Twitch has deleted thousands of videos and clips from streamers' archives as it clamps down on the use of copyrighted music.
Esports journalist Rod "Slasher" Breslau reports that hundreds of Twitch partners have received emails regarding DMCA takedown notifications. But where the site would previously have issued warnings, it has already taken action.
"We are writing to inform you that your channel was subject to one or more of these DMCA takedown notifications, and that the content identified has been deleted," the email reads.
"We recognise that by deleting this content, we are not giving you the option to file a counter-notification or seek a retraction from the rights holder. In consideration of this, we have processed these notifications and are issuing you a one-time warning to give you the chance to learn about copyright law and the tools available to manage the content on your channel."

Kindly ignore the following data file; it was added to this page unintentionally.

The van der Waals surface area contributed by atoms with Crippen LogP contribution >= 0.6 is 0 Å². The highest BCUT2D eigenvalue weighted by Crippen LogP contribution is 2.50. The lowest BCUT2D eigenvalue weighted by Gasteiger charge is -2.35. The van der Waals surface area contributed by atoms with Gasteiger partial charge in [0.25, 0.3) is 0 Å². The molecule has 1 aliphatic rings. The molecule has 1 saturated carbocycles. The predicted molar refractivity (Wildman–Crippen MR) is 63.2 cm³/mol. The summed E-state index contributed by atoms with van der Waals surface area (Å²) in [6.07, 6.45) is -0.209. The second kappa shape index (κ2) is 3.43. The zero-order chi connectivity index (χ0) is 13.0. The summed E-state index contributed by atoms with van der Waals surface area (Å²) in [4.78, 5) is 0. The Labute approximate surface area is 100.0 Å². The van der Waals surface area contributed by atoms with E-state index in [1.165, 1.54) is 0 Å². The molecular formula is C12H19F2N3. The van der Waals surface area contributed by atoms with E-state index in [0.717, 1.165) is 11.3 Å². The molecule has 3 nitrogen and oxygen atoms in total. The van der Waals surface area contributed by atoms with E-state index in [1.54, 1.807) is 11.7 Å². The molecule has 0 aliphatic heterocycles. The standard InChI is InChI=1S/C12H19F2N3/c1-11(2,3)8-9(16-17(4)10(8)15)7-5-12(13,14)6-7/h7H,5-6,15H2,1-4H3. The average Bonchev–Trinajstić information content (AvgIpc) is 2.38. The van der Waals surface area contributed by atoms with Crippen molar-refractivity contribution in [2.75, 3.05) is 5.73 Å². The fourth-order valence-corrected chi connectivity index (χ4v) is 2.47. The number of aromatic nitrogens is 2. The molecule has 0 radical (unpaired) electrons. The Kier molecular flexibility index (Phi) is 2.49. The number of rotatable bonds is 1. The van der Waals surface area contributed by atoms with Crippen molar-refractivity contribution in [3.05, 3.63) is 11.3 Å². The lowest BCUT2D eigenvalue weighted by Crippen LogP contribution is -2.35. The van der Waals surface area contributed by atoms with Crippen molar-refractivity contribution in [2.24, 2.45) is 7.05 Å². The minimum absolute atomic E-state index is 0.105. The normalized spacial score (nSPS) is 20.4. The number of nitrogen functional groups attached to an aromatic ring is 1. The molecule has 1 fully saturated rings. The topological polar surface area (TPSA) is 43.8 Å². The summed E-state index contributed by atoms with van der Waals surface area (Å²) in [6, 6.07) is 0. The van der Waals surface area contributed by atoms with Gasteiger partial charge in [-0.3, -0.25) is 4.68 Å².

Kotaku reports that elsewhere in the email, Twitch encourages streamers to delete additional videos that contain copyrighted material -- although does not identify which clips may be in violation.
Twitch has even created a tool that enables streamers to delete all of their previous videos, although content creators have not responded positively to this.
The site has also recently created the 'Soundtrack by Twitch' feature, which gives streamers access to a library of approved music for use in their broadcasts.
A Twitch spokesperson told Kotaku the action was taken in response to "thousands" of requests from music labels and rights holders, adding: "Twitch is required to process these notifications and notify streamers and take action against repeat infringers by law."
News streamer Zach Bussey told Kotaku that Twitch was "backed to the wall" by music labels. He suggested the mass deletion was a way to clear the build up of takedown requests, but warned that Twitch's DMCA process resumes properly on Friday, October 23, it will be "open season" for music labels to issue more notices.
Twitch also faced mass strikes over copyrighted music back in June. Shortly after, GamesIndustry.biz spoke to legal experts about the implications for streamers as more music labels assert control of the use of their material.